o’clock in the afternoon. There was no doctor in the CHC. When the family contacted the BMO and
requested him to see Baltabai, the BMO did not do so, but simply arranged for the Janani Express
Ambulance and referred the patient to the District Hospital. Around 3 PM Baltabai was admitted in the
female ward of the DH. Not a single doctor was present in the female ward, ostensibly because `it was
Sunday’. The nurse on duty informed the doctor who was supposed to be on duty, but was not physically
present in the hospital premises, about the serious condition of Baltabai. She was advised some blood test,
and after the blood report was available, referred by the doctor to M.Y. Hospital, Indore. During this period
the relatives were not adequately informed about the condition of the patient and need for referral. What is
more serious is that the family was not informed about intrauterine foetal death. Following the nurse’s
advice to go to the local hospital instead of Indore, the family took Baltabai to the private trust hospital in
the Barwani town, where the doctor examined Baltabai and informed them that the foetus was dead. She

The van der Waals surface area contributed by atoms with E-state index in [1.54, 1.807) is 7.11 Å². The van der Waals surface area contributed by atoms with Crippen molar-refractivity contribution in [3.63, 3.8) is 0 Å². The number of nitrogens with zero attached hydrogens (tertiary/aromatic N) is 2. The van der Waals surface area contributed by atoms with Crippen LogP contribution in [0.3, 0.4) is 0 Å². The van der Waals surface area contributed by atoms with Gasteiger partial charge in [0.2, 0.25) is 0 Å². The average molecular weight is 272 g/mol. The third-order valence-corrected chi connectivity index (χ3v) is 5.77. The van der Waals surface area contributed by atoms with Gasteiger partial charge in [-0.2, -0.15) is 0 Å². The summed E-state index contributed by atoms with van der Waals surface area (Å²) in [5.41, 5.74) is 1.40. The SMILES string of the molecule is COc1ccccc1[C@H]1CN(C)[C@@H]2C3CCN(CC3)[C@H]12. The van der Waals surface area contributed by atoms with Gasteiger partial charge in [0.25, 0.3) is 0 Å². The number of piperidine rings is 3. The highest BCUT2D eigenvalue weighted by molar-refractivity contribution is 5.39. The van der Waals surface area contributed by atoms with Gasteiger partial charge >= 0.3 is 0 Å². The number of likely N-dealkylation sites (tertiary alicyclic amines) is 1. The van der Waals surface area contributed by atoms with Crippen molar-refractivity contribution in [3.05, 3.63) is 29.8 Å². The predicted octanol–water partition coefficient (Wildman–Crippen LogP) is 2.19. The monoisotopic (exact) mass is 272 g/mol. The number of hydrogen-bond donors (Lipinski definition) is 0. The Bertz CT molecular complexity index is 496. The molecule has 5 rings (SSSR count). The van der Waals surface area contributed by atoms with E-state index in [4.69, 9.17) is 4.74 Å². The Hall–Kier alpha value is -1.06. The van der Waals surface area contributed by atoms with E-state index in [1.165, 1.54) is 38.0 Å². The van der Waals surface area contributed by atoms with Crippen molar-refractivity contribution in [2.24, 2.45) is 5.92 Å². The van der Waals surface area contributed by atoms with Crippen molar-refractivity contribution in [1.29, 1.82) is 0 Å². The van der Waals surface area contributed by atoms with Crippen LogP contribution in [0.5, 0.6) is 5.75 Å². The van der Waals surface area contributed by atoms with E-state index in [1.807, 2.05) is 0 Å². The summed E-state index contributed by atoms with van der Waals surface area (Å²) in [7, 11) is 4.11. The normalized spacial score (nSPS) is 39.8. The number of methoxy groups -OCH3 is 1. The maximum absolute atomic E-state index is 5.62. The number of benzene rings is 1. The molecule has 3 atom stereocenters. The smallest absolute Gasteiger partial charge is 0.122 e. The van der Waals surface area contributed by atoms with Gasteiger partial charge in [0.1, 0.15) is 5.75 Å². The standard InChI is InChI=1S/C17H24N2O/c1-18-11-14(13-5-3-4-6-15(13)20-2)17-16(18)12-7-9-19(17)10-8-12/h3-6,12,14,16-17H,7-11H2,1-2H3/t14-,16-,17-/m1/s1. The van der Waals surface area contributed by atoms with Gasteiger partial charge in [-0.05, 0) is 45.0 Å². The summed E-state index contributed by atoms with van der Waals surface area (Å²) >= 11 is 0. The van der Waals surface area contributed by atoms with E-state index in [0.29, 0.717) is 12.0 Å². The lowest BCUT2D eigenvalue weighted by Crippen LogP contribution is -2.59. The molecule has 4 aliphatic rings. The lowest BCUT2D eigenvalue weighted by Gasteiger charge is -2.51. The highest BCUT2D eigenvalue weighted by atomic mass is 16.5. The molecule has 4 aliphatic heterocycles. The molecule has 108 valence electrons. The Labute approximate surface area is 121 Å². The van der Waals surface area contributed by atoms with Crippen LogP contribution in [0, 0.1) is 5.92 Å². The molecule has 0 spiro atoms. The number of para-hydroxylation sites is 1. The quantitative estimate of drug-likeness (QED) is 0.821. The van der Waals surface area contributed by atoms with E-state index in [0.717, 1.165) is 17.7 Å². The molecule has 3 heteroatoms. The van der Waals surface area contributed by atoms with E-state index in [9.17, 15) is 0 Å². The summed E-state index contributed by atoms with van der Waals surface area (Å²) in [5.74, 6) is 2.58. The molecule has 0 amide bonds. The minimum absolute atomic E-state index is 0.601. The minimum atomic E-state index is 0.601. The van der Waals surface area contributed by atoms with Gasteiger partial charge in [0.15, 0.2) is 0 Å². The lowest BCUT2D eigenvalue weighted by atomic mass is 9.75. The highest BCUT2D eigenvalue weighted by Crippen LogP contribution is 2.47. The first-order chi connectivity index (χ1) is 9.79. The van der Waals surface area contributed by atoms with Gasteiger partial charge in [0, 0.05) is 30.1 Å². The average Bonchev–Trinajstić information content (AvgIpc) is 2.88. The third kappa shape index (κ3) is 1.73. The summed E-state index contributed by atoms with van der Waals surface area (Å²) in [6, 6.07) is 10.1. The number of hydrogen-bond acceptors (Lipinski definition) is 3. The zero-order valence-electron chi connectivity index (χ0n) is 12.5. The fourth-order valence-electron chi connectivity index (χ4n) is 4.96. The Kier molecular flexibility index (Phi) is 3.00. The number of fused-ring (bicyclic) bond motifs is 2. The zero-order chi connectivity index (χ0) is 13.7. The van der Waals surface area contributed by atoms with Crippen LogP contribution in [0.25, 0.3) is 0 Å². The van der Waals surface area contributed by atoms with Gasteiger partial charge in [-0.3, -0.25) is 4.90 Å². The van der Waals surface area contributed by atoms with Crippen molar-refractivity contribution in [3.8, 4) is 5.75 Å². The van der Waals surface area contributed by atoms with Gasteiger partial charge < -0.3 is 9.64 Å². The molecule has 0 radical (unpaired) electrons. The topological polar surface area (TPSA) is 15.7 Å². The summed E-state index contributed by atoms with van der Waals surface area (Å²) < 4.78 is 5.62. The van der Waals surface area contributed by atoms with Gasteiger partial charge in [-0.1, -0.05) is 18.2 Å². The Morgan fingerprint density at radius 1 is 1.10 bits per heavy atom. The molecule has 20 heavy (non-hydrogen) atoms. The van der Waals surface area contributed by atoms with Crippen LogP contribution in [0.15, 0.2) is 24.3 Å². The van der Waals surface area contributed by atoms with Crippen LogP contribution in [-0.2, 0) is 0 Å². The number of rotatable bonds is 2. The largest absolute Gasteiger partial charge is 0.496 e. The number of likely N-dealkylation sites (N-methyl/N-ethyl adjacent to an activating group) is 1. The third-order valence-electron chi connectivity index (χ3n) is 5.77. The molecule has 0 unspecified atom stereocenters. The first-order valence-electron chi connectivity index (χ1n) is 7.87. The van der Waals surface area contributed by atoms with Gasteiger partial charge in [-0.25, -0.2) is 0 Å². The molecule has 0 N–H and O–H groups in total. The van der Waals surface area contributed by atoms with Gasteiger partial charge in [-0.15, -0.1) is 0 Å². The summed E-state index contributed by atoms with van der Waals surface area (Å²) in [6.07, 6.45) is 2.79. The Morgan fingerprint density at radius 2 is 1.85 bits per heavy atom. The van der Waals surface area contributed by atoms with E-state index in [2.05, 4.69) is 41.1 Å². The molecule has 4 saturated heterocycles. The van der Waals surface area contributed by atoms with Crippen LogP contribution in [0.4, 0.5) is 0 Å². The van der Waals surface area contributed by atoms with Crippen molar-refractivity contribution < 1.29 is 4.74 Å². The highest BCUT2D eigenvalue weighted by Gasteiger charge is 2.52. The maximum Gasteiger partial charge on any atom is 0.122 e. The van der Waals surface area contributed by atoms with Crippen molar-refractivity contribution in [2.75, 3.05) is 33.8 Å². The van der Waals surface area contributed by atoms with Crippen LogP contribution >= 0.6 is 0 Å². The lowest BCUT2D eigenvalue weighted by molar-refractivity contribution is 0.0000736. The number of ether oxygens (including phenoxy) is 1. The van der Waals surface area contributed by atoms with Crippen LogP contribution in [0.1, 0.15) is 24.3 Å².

recommended an emergency operation to remove the dead foetus and save the mother. The family had no
option but to go ahead with this surgery. They incurred a cost of around Rs 10,000/- and an additional Rs.
7000/- were spent on medicine. The family, dependent on daily-wages, had to borrow money from local
money lenders at very high interest rate.
On 14th June Baltabai was discharged from the trust hospital. However, her agony was not
over yet. On reaching home that evening she complained of abdominal distension and pain. On 15th
June, at 4 am she was taken to a private practitioner, where she was cathetarised, and again referred
to the DH, where she was treated till 21st June. On 21st June Baltabai was referred to M. Y. Hospital
Indore for treatment of paraplegia. What exactly happened to Baltabai from15th – 21st June is not
very clear, largely because there are no trustworthy clinical records. Why and how Baltabai
developed paraplegia was never explained to the family members and other concerned people.
Fortunately Baltabai’s condition improved in the M.Y. Hospital and she was subsequently
discharged on 1st July. The ordeal of Baltabai lasted for 24 days (6th June to 30th June), and has left